Saturday, August 11, 2007

Math, Little Barbies, Math

In a good proof, wrote Hardy, "there is a very high degree of unexpectedness, combined with inevitability and economy. The argument takes so odd and surprising a form; the weapons used seem so childishly simple when compared with the far-reaching consequences; but there is no escape from the conclusions."

--The Man Who Loved Only Numbers

Not to be one of those wankers who's all, "Math and poetry, AM I RIGHT, and by the way, let me read you my poem about having sex in the garden of transfinite numbers," but, well, yeah.

8 comments:

Whimsy said...

"having sex in the garden of transfinite numbers" . . . you say that as if you think it improbable.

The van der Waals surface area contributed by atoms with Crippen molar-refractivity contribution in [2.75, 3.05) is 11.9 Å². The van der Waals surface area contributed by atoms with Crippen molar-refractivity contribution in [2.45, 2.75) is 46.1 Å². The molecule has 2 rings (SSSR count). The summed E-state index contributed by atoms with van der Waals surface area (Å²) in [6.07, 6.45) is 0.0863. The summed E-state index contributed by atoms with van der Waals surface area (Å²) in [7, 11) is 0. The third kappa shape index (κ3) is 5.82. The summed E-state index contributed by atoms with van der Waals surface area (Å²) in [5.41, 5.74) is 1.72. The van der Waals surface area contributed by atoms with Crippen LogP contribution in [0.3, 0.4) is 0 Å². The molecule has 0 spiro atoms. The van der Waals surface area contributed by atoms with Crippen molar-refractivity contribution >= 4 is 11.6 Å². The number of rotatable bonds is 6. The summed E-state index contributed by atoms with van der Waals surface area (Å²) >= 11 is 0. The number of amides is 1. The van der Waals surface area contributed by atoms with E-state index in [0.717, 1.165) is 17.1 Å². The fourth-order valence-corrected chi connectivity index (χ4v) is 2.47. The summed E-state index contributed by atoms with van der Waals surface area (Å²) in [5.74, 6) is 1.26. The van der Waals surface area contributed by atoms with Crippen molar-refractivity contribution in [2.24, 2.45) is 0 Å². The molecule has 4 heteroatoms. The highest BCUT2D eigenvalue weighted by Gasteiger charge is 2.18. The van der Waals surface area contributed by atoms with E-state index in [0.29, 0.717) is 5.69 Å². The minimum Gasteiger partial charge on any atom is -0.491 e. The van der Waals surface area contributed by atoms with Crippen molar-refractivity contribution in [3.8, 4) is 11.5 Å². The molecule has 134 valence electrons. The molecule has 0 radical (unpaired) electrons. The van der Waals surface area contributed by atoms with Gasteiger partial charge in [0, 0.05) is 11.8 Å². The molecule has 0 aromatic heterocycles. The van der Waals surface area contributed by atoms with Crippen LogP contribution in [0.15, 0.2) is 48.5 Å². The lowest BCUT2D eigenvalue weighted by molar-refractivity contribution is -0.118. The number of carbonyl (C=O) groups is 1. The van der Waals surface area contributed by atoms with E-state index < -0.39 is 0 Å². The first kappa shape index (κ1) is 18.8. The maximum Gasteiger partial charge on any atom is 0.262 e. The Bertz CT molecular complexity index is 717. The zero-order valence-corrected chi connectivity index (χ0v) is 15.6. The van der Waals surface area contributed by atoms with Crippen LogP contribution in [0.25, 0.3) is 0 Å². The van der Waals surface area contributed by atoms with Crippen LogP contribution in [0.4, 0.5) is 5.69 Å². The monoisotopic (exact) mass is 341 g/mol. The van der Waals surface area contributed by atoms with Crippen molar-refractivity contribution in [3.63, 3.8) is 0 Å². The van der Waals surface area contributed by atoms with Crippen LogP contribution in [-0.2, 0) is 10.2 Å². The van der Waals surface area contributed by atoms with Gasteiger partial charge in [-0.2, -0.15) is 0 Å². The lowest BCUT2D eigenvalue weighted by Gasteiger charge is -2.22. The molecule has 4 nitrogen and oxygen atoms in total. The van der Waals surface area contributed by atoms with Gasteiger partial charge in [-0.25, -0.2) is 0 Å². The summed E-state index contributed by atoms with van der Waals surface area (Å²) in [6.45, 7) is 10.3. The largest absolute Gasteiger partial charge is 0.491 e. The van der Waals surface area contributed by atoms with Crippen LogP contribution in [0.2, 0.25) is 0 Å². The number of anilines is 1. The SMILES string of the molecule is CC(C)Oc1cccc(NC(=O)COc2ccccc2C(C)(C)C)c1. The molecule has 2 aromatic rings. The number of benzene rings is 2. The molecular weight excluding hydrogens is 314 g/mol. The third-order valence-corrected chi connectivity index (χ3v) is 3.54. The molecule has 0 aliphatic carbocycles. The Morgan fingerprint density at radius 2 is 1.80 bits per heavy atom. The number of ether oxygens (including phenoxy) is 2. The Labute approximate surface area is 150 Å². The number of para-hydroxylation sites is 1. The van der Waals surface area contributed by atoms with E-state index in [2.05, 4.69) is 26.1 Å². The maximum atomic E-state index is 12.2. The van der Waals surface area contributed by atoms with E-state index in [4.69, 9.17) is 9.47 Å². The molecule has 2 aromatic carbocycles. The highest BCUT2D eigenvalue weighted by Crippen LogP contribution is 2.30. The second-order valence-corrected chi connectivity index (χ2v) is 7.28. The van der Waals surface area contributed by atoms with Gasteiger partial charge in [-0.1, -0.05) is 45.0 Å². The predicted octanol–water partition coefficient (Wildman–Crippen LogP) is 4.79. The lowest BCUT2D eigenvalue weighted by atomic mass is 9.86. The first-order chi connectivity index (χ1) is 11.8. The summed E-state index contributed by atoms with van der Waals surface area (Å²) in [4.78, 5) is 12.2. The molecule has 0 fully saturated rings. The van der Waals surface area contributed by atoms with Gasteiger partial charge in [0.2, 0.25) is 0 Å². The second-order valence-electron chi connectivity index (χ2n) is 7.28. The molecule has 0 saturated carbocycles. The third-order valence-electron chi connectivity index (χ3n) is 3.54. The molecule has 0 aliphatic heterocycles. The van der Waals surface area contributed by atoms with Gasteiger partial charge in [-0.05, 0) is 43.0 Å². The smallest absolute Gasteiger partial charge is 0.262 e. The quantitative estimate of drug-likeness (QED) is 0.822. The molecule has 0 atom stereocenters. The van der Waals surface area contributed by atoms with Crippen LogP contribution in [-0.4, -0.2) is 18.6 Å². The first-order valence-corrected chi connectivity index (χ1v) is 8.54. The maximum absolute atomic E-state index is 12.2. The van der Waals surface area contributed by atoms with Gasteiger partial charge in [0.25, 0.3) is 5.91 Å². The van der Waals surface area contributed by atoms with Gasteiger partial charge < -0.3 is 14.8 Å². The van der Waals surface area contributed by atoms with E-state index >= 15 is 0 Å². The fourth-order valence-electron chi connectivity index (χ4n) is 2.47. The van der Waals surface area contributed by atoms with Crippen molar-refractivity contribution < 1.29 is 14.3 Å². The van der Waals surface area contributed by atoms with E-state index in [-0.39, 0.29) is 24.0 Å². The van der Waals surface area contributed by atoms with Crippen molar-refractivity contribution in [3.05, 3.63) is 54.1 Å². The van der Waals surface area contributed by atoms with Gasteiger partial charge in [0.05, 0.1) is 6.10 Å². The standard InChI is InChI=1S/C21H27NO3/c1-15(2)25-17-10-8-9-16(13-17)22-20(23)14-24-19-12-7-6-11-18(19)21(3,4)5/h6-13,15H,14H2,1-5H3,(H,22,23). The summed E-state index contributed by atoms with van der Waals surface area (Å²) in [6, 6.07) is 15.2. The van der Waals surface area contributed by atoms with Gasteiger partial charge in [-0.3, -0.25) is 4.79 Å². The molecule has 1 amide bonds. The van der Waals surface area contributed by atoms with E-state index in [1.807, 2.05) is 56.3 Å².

Tricia said...

Convince me! I dare you to write that poem.

RHE said...

Oh. That Hardy.

Tricia said...

Disappointing, I know.

RHE said...

Either Thomas or Oliver would have been so much better.

Tricia said...

Oh my God, Richard, listen to Wikipedia regarding your latter Hardy: "In 1926, a hot leg of lamb changed the future of both Laurel and Hardy. Hardy was scheduled to appear in Get 'Em Young but was unexpectedly hospitalized after being burned by a hot leg of lamb." Did you know this? Why didn't anyone tell me?

RHE said...

"Why didn't anyone tell me?"

The silence of the legs of lambs.

Tricia said...

Groan. Groan!